In a major move that involves banning commercial fishing, President Joe Biden took executive action Friday to restore protections in the Northeast Canyons and Seamounts, an area about 150 miles southeast of Cape Ann.

Biden’s action restored the Northeast Canyons and Seamounts Marine National Monument in the Atlantic Ocean, as established by President Barack Obama on Sept. 15, 2016, and reversing decisions made by President Donald Trump that allowed commercial fishing area in the nearly 5,000-square-mile area southeast of Cape Cod. Trump’s action was heralded by fishing groups but derided by environmentalists who pushed Biden and Interior Secretary Deb Haaland to restore protections against fishing.

“There’s nothing like it in the world,’’ Biden said of the marine monument, citing its “unique biodiversity’’ and “waters teeming with life, with underwater canyons as deep as parts of the Grand Canyon (and) underwater mountains as tall as the Appalachians. Marine scientists believe that this is a key to understanding life under the sea.’’

Under the White House’s plans, recreational fishing in the monuments area may continue but commercial fishing will be prohibited, with fishing for red crab and American lobster to be phased out by Sept. 15, 2023.

The White House cited the area’s “unique geological features that anchor vulnerable ecological communities threatened by varied uses, climate change, and related impacts.”

“This is an unfortunate decision that is opposed not only by those affected in the commercial fishing industry, but by all eight fishery management councils and NOAA Fisheries,” said Bob Vanasse of Saving Seafood, a group that represents fishing industry interests. “There is no scientific justification to prohibit commercial fishing while allowing recreational fishing. While the Biden-Harris administration has claimed decisions will be based on science, and not on who has the stronger lobby, this decision shows otherwise.”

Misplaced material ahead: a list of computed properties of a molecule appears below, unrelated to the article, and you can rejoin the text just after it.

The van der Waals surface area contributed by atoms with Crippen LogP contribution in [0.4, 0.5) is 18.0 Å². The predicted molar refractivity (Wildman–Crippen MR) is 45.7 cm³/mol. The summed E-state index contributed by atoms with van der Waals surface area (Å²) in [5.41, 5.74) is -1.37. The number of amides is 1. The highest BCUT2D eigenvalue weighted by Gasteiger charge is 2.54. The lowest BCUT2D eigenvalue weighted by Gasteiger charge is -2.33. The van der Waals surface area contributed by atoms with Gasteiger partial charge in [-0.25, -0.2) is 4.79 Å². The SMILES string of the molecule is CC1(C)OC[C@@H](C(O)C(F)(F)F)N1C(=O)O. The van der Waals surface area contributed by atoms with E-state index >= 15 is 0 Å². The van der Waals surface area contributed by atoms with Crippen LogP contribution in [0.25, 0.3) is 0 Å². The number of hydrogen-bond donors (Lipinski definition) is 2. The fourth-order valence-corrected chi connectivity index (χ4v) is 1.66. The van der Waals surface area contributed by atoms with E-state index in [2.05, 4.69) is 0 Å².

Environmental groups celebrated the news.

“Restoring the Canyons and Seamounts — an extraordinary underwater landscape full of ancient corals and sea creatures — preserves a living laboratory for scientists and will make our ocean more resilient in the face of climate change,” said Manish Bapna, president and CEO of the Natural Resources Defense Council. “The Antiquities Act exists to protect unique places like these for all time. No president has the power to abolish those protections with the stroke of a pen. This is a victory for science, for future generations, and for anyone who looks to these special places for solace, education, healing, and inspiration.”

In a separate action Friday, Biden restored two sprawling national monuments in Utah, reversing a decision by Trump that opened for mining and other development hundreds of thousands of acres of rugged lands sacred to Native Americans and home to ancient cliff dwellings and petroglyphs.

The Bears Ears and Grand Staircase-Escalante monuments in southern Utah encompass more than 3.2 million acres — an area nearly the size of Connecticut — and were created by Democratic administrations under a century-old law that allows presidents to protect sites considered historic, geographically or culturally important.

“This may be the easiest thing I’ve ever done so far as president — I mean it,’’ a smiling Biden said at a White House ceremony attended by Democratic lawmakers, tribal leaders and environmentalists.

Material from the Associated Press and the State House News Service was used in this report.

 

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